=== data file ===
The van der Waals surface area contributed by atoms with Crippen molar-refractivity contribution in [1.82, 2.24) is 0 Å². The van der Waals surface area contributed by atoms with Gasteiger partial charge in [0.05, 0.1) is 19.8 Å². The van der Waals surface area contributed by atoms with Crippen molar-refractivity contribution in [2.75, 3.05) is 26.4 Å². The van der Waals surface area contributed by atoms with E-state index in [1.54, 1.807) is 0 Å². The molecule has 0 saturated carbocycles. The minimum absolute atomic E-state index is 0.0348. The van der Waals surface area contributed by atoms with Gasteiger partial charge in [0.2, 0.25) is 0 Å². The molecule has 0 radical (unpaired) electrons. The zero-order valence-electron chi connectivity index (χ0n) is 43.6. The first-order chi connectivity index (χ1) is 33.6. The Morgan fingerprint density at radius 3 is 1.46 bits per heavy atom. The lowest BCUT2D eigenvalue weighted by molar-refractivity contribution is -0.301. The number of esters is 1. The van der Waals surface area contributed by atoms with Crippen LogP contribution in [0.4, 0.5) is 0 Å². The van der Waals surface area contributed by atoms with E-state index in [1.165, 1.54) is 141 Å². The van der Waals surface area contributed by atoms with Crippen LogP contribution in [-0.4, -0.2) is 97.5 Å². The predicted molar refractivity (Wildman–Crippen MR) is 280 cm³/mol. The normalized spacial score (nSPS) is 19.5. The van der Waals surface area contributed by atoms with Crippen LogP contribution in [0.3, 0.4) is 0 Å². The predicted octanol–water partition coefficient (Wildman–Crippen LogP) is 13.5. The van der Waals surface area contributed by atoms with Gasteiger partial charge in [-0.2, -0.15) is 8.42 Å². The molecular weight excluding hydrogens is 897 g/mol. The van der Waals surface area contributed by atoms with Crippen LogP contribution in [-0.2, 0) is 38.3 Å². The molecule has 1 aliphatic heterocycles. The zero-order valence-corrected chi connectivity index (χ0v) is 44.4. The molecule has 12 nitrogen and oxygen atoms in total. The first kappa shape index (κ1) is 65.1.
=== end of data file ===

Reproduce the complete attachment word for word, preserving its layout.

The van der Waals surface area contributed by atoms with Crippen molar-refractivity contribution in [1.82, 2.24) is 0 Å². The van der Waals surface area contributed by atoms with Gasteiger partial charge in [0.05, 0.1) is 19.8 Å². The van der Waals surface area contributed by atoms with Crippen molar-refractivity contribution in [2.75, 3.05) is 26.4 Å². The van der Waals surface area contributed by atoms with E-state index in [1.54, 1.807) is 0 Å². The molecule has 0 saturated carbocycles. The minimum absolute atomic E-state index is 0.0348. The van der Waals surface area contributed by atoms with Gasteiger partial charge in [0.2, 0.25) is 0 Å². The molecule has 0 radical (unpaired) electrons. The zero-order valence-electron chi connectivity index (χ0n) is 43.6. The first-order chi connectivity index (χ1) is 33.6. The Morgan fingerprint density at radius 3 is 1.46 bits per heavy atom. The lowest BCUT2D eigenvalue weighted by molar-refractivity contribution is -0.301. The number of esters is 1. The van der Waals surface area contributed by atoms with Crippen LogP contribution in [0.4, 0.5) is 0 Å². The van der Waals surface area contributed by atoms with E-state index in [1.165, 1.54) is 141 Å². The van der Waals surface area contributed by atoms with Crippen LogP contribution in [-0.4, -0.2) is 97.5 Å². The predicted molar refractivity (Wildman–Crippen MR) is 280 cm³/mol. The normalized spacial score (nSPS) is 19.5. The van der Waals surface area contributed by atoms with Crippen LogP contribution in [0.3, 0.4) is 0 Å². The predicted octanol–water partition coefficient (Wildman–Crippen LogP) is 13.5. The van der Waals surface area contributed by atoms with Gasteiger partial charge in [-0.2, -0.15) is 8.42 Å². The molecular weight excluding hydrogens is 897 g/mol. The van der Waals surface area contributed by atoms with Crippen LogP contribution in [-0.2, 0) is 38.3 Å². The molecule has 1 aliphatic heterocycles. The zero-order valence-corrected chi connectivity index (χ0v) is 44.4. The molecule has 12 nitrogen and oxygen atoms in total. The first kappa shape index (κ1) is 65.1.